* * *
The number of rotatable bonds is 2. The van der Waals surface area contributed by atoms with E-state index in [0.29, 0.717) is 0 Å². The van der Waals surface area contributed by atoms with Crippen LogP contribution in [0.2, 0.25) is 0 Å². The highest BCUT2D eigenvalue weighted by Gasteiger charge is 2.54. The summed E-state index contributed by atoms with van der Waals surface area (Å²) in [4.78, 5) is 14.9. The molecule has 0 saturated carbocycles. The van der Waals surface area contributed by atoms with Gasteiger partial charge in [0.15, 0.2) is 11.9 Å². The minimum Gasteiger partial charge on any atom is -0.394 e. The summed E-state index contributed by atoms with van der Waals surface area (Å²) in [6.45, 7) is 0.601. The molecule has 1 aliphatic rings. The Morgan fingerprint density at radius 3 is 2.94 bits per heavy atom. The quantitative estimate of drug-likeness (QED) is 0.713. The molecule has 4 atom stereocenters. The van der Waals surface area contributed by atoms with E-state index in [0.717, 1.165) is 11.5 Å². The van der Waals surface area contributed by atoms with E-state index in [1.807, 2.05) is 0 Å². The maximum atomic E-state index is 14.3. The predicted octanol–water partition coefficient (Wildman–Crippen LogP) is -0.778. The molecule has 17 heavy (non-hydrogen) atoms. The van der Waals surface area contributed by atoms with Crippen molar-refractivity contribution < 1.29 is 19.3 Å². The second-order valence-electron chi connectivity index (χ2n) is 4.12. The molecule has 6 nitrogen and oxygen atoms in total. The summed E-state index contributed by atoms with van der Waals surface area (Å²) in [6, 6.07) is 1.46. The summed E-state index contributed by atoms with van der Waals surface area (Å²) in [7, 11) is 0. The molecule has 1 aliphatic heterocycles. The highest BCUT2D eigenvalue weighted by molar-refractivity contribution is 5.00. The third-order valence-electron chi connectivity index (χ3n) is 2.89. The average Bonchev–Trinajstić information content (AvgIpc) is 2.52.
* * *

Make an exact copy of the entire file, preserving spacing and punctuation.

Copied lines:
The number of rotatable bonds is 2. The van der Waals surface area contributed by atoms with E-state index in [0.29, 0.717) is 0 Å². The van der Waals surface area contributed by atoms with Crippen LogP contribution in [0.2, 0.25) is 0 Å². The highest BCUT2D eigenvalue weighted by Gasteiger charge is 2.54. The summed E-state index contributed by atoms with van der Waals surface area (Å²) in [4.78, 5) is 14.9. The molecule has 0 saturated carbocycles. The van der Waals surface area contributed by atoms with Gasteiger partial charge in [0.15, 0.2) is 11.9 Å². The minimum Gasteiger partial charge on any atom is -0.394 e. The summed E-state index contributed by atoms with van der Waals surface area (Å²) in [6.45, 7) is 0.601. The molecule has 1 aliphatic rings. The Morgan fingerprint density at radius 3 is 2.94 bits per heavy atom. The quantitative estimate of drug-likeness (QED) is 0.713. The molecule has 4 atom stereocenters. The van der Waals surface area contributed by atoms with E-state index in [0.717, 1.165) is 11.5 Å². The van der Waals surface area contributed by atoms with E-state index in [1.807, 2.05) is 0 Å². The maximum atomic E-state index is 14.3. The predicted octanol–water partition coefficient (Wildman–Crippen LogP) is -0.778. The molecule has 17 heavy (non-hydrogen) atoms. The van der Waals surface area contributed by atoms with Crippen molar-refractivity contribution < 1.29 is 19.3 Å². The second-order valence-electron chi connectivity index (χ2n) is 4.12. The molecule has 6 nitrogen and oxygen atoms in total. The summed E-state index contributed by atoms with van der Waals surface area (Å²) in [6, 6.07) is 1.46. The summed E-state index contributed by atoms with van der Waals surface area (Å²) in [7, 11) is 0. The molecule has 1 aliphatic heterocycles. The highest BCUT2D eigenvalue weighted by molar-refractivity contribution is 5.00. The third-order valence-electron chi connectivity index (χ3n) is 2.89. The average Bonchev–Trinajstić information content (AvgIpc) is 2.52.